SEP 10, 2016 02:46 PM PDT

Bacteria can Share & Recycle Ammunition in Battle

WRITTEN BY: Carmen Leitch
A classic defense mechanism of bacteria is the type 6 secretion system, T6SS, is a sort of molecular spear gun. Researchers have now learned more about how it works in tight groups of related bacteria and have published their work in the latest edition of Cell. It appears that bacteria of a related strain can reuse the ammunition after it’s been fired, both conferring the defense on bacteria that lack it as well as adding to the existing aresenals. If you’d like to get more details about the T6SS, watch the video below.
 

 
The system has been studied extensively and is a well described structure, resembling an inverted phage. It has a sort of pointy spear, surrounded by a flexible sheath that is firmly anchored to the cell.  "When bacteria fire their spear guns, the sheath rapidly contracts in just a few milliseconds and ejects the spear out of the cell into by-standing bacteria. The attackers then recycle the harpoon proteins remaining in the cell," explained one author of the work, Professor Marek Basler, an infection biologist at the Biozentrum of the University of Basel.
 
The investigators performed their research on the cholera pathogen, Vibrio cholerae, showing for the first time that these bacteria use a form of recycling, and sharing resources with related bacteria in need. By mixing bacteria deficient in the protein components of T6SS with normal bacteria, they demonstrated that the T6SS functions are provided to the deficient bacteria. You can see a video of their work below.
 

 
"The special thing about Vibrio cholerae is that it assembles spear guns all the time and fires them aimlessly," said Andrea Vettiger, the other author of the study. "If one of T6SS-defecient bacteria is randomly hit, it disassembles the spear gun to its individual components, the shaft and tip proteins, and reassembles its own functional harpoon; also the translocated tip-linked toxins can be recycled by the attacked cell. And even bacteria that no longer produce any proteins can assemble a T6SS by reusing the harpooned proteins provided by their neighboring sister cells."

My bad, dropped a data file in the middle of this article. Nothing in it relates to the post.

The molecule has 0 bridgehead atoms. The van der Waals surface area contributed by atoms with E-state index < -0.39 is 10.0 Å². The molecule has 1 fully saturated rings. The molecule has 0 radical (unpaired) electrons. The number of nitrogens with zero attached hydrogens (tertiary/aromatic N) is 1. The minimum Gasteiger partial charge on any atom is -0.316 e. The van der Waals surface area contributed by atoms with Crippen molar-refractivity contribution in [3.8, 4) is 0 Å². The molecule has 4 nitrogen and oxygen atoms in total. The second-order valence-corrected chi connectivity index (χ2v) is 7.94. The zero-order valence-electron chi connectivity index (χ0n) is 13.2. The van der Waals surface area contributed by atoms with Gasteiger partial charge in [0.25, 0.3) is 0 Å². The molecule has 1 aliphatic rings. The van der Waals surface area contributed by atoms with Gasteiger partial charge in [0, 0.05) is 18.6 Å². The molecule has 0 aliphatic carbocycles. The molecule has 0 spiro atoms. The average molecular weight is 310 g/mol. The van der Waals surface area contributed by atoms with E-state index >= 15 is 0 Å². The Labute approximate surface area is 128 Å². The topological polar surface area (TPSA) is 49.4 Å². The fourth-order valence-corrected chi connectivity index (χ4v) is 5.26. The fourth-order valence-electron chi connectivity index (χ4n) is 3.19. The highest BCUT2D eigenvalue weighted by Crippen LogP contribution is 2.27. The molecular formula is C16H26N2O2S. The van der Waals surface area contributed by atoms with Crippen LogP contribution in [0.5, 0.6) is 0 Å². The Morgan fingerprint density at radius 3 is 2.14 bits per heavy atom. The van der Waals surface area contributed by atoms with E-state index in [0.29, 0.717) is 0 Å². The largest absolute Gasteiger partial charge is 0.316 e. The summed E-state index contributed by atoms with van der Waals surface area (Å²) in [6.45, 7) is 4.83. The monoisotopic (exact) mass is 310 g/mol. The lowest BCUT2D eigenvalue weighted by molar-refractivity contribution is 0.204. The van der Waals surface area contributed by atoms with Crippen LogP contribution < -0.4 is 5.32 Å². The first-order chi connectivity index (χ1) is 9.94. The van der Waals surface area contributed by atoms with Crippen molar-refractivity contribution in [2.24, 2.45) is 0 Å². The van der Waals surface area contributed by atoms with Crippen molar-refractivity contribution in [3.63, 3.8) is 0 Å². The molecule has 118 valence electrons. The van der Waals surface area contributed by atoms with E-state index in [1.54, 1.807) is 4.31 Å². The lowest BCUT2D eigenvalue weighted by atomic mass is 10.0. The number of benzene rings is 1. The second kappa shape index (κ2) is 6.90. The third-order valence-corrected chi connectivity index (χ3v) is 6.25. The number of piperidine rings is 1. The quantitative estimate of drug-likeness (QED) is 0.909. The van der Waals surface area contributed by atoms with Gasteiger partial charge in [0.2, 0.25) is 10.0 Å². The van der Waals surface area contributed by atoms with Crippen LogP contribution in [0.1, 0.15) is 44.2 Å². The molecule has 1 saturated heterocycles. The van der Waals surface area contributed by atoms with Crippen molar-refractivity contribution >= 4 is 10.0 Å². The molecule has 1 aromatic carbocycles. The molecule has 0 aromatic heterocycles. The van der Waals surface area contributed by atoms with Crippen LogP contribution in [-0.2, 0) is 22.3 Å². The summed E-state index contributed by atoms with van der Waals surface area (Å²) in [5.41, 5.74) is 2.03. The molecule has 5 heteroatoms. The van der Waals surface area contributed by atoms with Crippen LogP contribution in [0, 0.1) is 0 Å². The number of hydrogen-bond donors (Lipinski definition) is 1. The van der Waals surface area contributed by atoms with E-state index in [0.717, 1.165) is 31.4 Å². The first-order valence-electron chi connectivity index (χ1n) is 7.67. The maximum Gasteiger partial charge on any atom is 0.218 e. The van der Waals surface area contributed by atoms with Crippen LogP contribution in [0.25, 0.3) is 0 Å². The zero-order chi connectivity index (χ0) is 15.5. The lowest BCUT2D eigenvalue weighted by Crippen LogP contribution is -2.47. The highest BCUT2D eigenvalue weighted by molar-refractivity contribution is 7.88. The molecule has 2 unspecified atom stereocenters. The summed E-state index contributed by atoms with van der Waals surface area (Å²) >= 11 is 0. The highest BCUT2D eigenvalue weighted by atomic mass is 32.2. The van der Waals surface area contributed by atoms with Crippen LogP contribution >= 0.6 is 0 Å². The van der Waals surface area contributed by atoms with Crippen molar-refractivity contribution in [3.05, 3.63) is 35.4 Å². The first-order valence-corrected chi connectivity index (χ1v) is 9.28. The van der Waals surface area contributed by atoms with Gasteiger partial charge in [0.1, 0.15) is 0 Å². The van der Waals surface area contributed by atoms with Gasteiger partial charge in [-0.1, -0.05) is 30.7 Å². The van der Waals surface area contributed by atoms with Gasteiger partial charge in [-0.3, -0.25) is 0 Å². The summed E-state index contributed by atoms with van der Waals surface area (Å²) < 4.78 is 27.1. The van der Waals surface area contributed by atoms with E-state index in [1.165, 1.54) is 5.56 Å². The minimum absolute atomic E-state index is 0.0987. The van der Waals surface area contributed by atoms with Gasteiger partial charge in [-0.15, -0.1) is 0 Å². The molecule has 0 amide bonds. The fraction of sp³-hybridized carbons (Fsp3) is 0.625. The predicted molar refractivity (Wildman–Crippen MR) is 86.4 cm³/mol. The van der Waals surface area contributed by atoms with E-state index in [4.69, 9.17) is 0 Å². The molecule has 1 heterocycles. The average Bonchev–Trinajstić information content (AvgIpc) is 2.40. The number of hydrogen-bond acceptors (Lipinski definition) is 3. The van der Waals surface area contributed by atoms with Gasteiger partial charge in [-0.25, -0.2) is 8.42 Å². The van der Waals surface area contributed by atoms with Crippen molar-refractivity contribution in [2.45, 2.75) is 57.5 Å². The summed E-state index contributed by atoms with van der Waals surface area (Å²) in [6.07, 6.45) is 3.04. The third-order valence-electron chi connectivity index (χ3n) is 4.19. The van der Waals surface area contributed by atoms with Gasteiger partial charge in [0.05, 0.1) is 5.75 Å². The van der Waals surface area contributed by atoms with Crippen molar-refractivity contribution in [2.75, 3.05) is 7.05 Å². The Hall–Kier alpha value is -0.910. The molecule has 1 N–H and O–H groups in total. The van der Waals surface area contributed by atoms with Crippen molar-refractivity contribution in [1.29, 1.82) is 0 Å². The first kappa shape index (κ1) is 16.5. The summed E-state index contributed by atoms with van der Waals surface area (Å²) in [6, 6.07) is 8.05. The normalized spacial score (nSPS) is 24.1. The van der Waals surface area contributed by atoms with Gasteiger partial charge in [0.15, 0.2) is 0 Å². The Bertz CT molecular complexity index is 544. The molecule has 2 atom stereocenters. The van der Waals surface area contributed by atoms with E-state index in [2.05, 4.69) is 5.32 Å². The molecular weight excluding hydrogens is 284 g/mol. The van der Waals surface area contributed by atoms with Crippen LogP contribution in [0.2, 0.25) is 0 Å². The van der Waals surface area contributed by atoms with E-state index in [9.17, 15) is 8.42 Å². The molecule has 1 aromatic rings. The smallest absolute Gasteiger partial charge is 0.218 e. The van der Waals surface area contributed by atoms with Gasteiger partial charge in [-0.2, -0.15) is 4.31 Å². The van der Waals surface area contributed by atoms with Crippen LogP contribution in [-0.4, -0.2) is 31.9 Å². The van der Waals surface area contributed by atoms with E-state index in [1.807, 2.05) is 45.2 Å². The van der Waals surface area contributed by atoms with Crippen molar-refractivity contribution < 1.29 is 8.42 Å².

The researchers also learned that related strains of bacteria are able to unite and form a defense against microbial foes. For example, two strains of Vibrio can team up to kill a competitor. Additionally, they can do that even if one strain in the team lacks the T6SS capabilities, through the demonstrated use of shared resources.
 
Vibrio cholerae bacteria (green) recycle T6SS proteins of the attacking sister cells (red) to build their own spear gun (light green intracellular structure). / Credit University of Basel
 
The scientists believe their discovery could be a very important phenomenon. "Although we have only observed this interbacterial complementation under laboratory conditions, we are convinced that this form of cooperation plays an important role in nature and provides some bacterial communities with a survival advantage," concluded Basler.
 
Sources: AAAS/Eurekalert! via University of Basel, Cell
 
About the Author
  • Experienced research scientist and technical expert with authorships on 28 peer-reviewed publications, traveler to over 60 countries, published photographer and internationally-exhibited painter, volunteer trained in disaster-response, CPR and DV counseling.
You May Also Like
OCT 20, 2019
Microbiology
OCT 20, 2019
Fibromyalgia Linked to Gut Microbes
Using clinical samples, scientists identified differences in the microbial population in the guts of people with fibromyalgia....
OCT 20, 2019
Microbiology
OCT 20, 2019
Cigarette Smoke can Increase the Pathogenicity of Microbes
Strains of MRSA can become more resistant to antibiotics when exposed to cigarette smoke....
OCT 20, 2019
Cell & Molecular Biology
OCT 20, 2019
Why TB and HIV Occur Together So Often
Tuberculosis (TB) is among the world’s leading causes of death, and is the primary cause of death in people who are HIV-positive....
OCT 20, 2019
Immunology
OCT 20, 2019
Flu Shot Less Effective Due to Overuse of Antibioitics
New research out of the Stanford University School of Medicine shows that the consequence of overuse of antibiotics lowers the effectiveness of the seasona...
OCT 20, 2019
Health & Medicine
OCT 20, 2019
Effectiveness of Different Hand-Drying Methods on Reducing Bacteria on Washed Hands
Hand hygiene is vital to prevent the spread of infectious organisms, especially in healthcare settings. It is well-documented in the literature about the i...
OCT 20, 2019
Microbiology
OCT 20, 2019
Learning More About Toxoplasmosis
Around a third of the global population, including 40 million Americans are thought to be infected with a parasite called Toxoplasma gondii...
Loading Comments...